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Vehicle and Pedestrian Accidents: What You Need to Know

by | Feb 1, 2023

When a vehicle hits a pedestrian, the pedestrian usually ends up with more significant injuries than the driver of the vehicle. Laws tend to protect the pedestrian, and that makes sense. For an unprotected human being, a vehicle is akin to a guided missile. Pedestrian accident injuries can be catastrophic. However, that does not mean drivers are always at fault for pedestrian accidents. In some cases, pedestrians are partially or entirely to blame for an accident.

Vehicle and Pedestrian Accident Issues:

Let’s look at a few issues that arise with vehicle vs. pedestrian accident cases.

  1. How the laws determine fault in a collision involving a vehicle and pedestrian.
  2. What happens if a driver and pedestrian share blame for an accident?
  3. Who pays for damages when a vehicle and pedestrian collide?

If you’ve been involved in such an accident, the first legal issue a pedestrian accident attorney will address is who is at fault. The person liable for the accident is the person or persons at fault.

Proving liability means proving someone was “negligent.”  

Negligent means:

  1. The person had a legal duty to avoid harming you, in this case, hitting a pedestrian.
  2. The person breached that duty.
  3. The breach of duty caused the accident.
  4. The breach of duty resulted in pedestrian injuries or pedestrian death.

Sometimes liability is clearly that of the vehicle driver like when a driver exceeding the speed limit strikes a person in a marked crosswalk; the driver is at fault. If a person crosses not in or near a well-marked crosswalk in dark clothing without warning at night, the pedestrian is likely going to bear some fault.

Many cases have mixed fault of both parties. Let’s say a driver hits a pedestrian crossing the street outside of an intersection. The driver was not speeding, but it was either light outside or well-lighted at night. Is the jaywalking pedestrian at fault for the accident? Or would a reasonably prudent person see the pedestrian in time to avoid him or her? Did the driver sound his or her horn to stop the person from entering the roadway? The driver and pedestrian may both have fault for the accident.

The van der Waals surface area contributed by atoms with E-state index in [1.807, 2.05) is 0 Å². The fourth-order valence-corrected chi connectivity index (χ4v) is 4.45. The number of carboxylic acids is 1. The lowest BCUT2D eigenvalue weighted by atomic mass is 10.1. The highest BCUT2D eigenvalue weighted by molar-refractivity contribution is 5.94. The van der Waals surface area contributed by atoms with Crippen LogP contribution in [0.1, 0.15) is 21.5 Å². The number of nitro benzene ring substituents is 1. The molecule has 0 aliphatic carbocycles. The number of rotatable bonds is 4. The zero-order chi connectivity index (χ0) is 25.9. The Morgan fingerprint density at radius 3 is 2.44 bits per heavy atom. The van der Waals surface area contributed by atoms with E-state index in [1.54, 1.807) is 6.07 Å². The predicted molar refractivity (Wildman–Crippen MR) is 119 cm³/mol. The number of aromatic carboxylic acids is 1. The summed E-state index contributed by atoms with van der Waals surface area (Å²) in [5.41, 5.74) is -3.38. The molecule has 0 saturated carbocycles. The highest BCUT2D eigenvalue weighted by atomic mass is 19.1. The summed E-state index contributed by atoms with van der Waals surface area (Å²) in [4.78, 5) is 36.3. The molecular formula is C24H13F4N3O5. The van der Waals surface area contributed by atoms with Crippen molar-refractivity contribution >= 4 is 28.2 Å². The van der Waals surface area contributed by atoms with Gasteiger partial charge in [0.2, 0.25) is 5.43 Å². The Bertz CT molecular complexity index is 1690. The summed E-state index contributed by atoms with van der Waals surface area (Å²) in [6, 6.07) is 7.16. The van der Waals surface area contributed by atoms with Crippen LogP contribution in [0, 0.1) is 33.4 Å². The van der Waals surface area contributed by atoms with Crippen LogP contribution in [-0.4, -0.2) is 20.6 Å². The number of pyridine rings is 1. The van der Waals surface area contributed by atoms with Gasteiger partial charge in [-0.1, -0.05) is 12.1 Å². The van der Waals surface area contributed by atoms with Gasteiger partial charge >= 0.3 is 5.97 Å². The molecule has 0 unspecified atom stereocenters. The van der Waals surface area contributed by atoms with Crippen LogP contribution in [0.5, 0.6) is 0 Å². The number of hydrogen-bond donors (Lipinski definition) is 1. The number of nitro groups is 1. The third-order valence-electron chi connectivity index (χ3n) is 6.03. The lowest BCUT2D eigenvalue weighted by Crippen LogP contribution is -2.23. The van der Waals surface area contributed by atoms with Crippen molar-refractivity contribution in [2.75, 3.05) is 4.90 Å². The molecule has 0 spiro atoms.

Pedestrians generally have the right-of-way.

As a general rule, pedestrians have the right-of-way, and drivers are to yield to them whenever possible. The risk to the unprotected person, as a matter of public policy, demands that drivers do everything in their power to avoid hitting a pedestrian. Metal can be fixed or replaced, but lives, bones, and organs cannot be replaced.

A pedestrian may be liable for an accident if:

  1. The pedestrian suddenly jumps into the street without warning such that there was nothing the driver could have done to avoid the accident.
  2. The pedestrian crosses a street in an area other than at or near a crosswalk or intersection.
  3. The pedestrian does not properly follow a traffic control signal.
  4. The pedestrian walks on a road where pedestrian traffic is prohibited.

Shared Fault in Pedestrian and Vehicle Accidents – “Comparative Fault”

Sometimes pedestrian and vehicle accidents happen because all people involved in the accident were careless. A speeding driver might hit a person in the roadway at night in dark clothing in an area with no artificial lighting. Speeding could be aggravated by inattention. The pedestrian may enter the roadway suddenly. 

We had a case years ago where two teenagers were walking down a dark street out in the country during a heavy snowstorm when a car behind them failed to see them in her headlights, and a young pedestrian was killed.